Instrumentation and measurements
A Shimadzu GC 8000 series gas chromatograph equipped with triple quadrupole mass detector TQ8050 was used. The MS analyzer was equipped with a BEIS ionization chamber. The injection volume was set to 2 µl for PCDDs/PCDFs and DL-PCBs.
Chromatographic separations of calibration standards and all extracts for PCDDs/PCDFs were performed on a SH Rxi-5Sil MS 60m × 0.25 mm I.D. × 0.25 µm (Shimadzu, USA) using a injector temperature at 280 °C in splitless mode and oven temperature program starting at 150 °C (1 min), ramp at 200 °C/min until 220 °C, 20 °C /min until 260 °C (3 min), 50 °C/min until 320 °C (3.5 min), and total run of 47 min. Ion source temperature was set to 230 °C and interface temperature was set to 300 °C. Helium (1.5 ml/min) was used as the carrier gas. The MS analyzer was operated in MRM mode, with collision energy and transitions listed in Table 1 for determination of PCDDs/PCDFs .
Separations of DL-PCBs were performed on the same column, injector was set to 250 °C and using different oven temperature program starting at 120 °C (1 min), ramp at 20 °C/min until 180 °C, 5 °C/min until 200 °C, 2 °C/min until 240 °C (10 min), 2 °C/min until 290 °C (5 min) and total run of 68 min. Ion source temperature was set to 230 °C and interface temperature was set to 300 °C. Helium (2.15 ml/min) was used as the carrier gas. The MS analyzer was operated in MRM mode, with collision energy and transitions listed in Table 2 for determination of DL-PCBs.
The GC/MS/MS system was calibrated for PCDD. PCDF using response factors generated from a nine-point curve at the level concentrations presented in the Table 3 and Table 4.
GC/MS/MS calibration and analyte identification
The concentration of the all congeners was determined using nine-point calibration curve (standard solutins CS1 to CS9 as indicated in Table 3) for PCDDs/PCDFs and seven-point calibration curve (standard mixture CS1 to CS7 as indicated in Table 4) for DL-PCBs. Calculation of relative response factors for native congeners were calculated using following formula:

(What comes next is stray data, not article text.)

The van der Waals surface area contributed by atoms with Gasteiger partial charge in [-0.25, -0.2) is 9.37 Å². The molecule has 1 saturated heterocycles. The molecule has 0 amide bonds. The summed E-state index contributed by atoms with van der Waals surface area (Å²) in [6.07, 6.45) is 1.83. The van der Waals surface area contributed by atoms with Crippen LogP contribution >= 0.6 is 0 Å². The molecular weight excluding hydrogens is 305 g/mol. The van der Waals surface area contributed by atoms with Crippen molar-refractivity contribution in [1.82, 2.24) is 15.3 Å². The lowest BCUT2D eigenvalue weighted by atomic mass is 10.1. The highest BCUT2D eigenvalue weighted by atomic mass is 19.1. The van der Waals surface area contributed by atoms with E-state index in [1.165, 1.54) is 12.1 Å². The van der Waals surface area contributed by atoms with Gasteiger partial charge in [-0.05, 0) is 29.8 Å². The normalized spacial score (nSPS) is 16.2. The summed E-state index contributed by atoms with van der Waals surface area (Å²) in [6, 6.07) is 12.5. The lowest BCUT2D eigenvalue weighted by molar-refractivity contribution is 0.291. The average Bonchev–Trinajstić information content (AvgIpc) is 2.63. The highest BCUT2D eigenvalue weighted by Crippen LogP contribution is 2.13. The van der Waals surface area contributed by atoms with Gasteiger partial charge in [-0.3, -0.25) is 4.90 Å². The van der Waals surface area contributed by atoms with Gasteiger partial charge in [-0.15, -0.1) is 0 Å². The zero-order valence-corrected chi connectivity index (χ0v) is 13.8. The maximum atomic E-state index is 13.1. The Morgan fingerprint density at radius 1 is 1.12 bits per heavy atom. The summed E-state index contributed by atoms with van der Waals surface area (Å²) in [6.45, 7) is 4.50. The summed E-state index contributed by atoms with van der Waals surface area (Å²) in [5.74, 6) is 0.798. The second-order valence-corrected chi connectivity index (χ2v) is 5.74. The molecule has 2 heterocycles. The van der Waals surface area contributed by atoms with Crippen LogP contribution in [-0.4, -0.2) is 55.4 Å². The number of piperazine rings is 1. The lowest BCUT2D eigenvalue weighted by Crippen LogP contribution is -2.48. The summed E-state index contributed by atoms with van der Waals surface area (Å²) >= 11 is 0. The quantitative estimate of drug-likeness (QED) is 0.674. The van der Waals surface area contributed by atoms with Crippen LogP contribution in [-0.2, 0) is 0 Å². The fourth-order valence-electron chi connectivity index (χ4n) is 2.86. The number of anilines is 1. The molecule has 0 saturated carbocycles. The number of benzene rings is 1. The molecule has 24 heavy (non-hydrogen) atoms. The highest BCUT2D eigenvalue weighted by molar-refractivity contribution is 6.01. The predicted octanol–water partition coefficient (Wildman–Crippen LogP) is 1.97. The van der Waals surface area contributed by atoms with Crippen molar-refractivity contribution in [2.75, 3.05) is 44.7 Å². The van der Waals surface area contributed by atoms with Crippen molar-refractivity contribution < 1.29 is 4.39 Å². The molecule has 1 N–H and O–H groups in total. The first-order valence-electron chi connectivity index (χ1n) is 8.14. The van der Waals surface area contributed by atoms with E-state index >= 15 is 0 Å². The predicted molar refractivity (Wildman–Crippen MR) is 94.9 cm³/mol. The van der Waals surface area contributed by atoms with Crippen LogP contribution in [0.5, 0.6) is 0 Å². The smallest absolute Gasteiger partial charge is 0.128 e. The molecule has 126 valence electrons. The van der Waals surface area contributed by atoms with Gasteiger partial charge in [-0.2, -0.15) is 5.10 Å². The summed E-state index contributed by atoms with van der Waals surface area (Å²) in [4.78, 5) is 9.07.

A1, A2 = Areas of the two native congener diagnostic ions (Table 1 and Table 2)
AIS1, AIS2 = Areas of the two internal standard diagnostic ions (Table 1 and Table 2)
Q = Concentration of corresponding native congener, ng/ml
QIS = Concentration of internal standard relevant to native congener, ng/ml
Next, the same procedure was applied to calculation of the relative response factor for the internal standards using the appropriate recovery standards using the following formula:
Arec1, Arec2 = Areas of the two recovery standard diagnostic ions
Qrec = Concentration of corresponding recovery standard, ng/ml
The limit of detection (LOQ) is not a constant value, it depends by dilutions, weight of the samples, analyte recovery and the sum of all congeners shall be about one fifth of the maximum level .
Because S/N (signal/noise) ratio is too small we choose lowest concentration point on a calibration curve approach for determination iLOQ. The LOQ is calculated from the lowest concentration point taking into account the recovery of internal standards added and the sample intake (Figure 4, Figure 5, Figure 6, Figure 7, Figure 8, Figure 9, Figure 10 and Table 5).
Figure 5 and Figure 6 shows example mass chromatograms for each reference standard and negative samples for all test analytes. Calibration standards (seven levels for PCDD/Fs and seven levels for DL-PCBs) were analysed for three analytical sequences and demonstrated good RF %RSDs within EU regulations. Table 6 shows the data obtained for PCDD/Fs and dioxin-like PCBs.
The relative response factors (RRFs) were calculated at each concentration level and the linearity was estimated based on the RRF and in the determination coefficient (R2). The accuracy and instrumental limit of quantification (iLOQ) were assessed for each congener. Accuracy was expressed in terms of bias % and mean squared error and it was measured in standard solutions. The iLOQ, was calculated at the lowest calibration point and set by 10 times standard deviation using 10 replicate injections. Finally, precision was expressed as relative standard deviation (RSD %) for the calibration curve levels (n = 10 for the lowest calibration point).
The lowest acceptable calibration point was determined according two criteria. First, the calculated RSDs of the lowest level for all congeners must be ≤ 15%. Second, the relative difference between the RRF average obtained for all levels and the RRF average obtained for the lowest level must be ≤ 30%, according to the regulation. As can be observed in Table 6, this criteria was met and linearity was acceptable within the calibration range. At this point, the lowest calibration level was used to determine the Iloq.